Conservative MPs voted to change their system for electing a new leader to one member, one vote, the system which helped new Labour to recover from successive election defeats.
William Hague's allies believe this consolidates his position, because it will also avoid the destabilising annual re-adoption of the leader which was faced by Baroness Thatcher and John Major and a no confidence motion would have to be passed before he could be challenged.
But the new rules make clear an election for the leader could be started by a vote of no confidence supported by 25 per cent of the Parliamentary party, or 45 members, which ever is the lesser. After Labour's landslide victory, only 41 MPs would be needed to trigger the vote.
Mr Hague's position could be made less secure from future challenges from either Michael Portillo from the Euro-sceptic right or Chris Patten from the pro-Euro left if they re-enter politics before the next general election.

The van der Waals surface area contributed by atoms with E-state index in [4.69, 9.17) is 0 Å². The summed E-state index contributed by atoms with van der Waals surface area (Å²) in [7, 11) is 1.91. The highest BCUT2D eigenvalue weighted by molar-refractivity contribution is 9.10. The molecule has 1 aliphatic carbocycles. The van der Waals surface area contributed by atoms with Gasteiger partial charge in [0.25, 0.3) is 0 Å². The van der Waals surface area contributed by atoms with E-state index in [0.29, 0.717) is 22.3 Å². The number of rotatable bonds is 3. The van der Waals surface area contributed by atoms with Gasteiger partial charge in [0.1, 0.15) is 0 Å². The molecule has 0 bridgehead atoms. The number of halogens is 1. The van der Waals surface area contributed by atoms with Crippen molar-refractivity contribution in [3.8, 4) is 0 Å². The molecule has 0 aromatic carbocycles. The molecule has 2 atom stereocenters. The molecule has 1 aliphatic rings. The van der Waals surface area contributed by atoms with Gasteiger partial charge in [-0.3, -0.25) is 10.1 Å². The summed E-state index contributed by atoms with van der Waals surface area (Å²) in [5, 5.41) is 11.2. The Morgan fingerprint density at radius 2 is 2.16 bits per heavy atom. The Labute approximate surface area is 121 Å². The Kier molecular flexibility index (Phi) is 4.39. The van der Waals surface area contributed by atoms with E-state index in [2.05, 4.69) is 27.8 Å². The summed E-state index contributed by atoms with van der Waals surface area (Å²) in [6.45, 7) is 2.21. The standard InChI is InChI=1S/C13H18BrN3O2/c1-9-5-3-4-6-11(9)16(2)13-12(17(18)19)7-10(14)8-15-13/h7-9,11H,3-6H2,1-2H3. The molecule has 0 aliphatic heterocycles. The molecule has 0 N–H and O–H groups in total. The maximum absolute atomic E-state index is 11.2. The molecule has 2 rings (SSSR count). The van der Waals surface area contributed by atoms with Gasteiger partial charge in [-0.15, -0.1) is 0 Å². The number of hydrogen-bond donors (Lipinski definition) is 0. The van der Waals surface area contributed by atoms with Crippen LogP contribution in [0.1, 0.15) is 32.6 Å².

Mr Hague immediately welcomed the change as the first step on the road to his own modernisation of the Tory party. "It is just part of our programme to democratise my party. I want party members to be fully involved in what we what do," said Mr Hague.
Tory MPs also voted to give up their exclusive right to choose their leader in favour of giving the party membership a one member, one vote ballot in the next leadership contest.
In doing so, they bowed to intense pressure from the grassroots members who felt betrayed by many Tory MPs, both over the removal of Lady Thatcher and their in-fighting over European policy which contributed to their humiliating defeat on 1 May.
A total of 110 MPs voted in favour of moving to a system in which a leadership challenge would require a vote of no confidence, with 36 voting to keep the present system; five abstentions and one spoiled paper.
A total of 102 Tory MPs voted for Omov, with 24 voting to keep the existing rules. There were 23 votes for other options.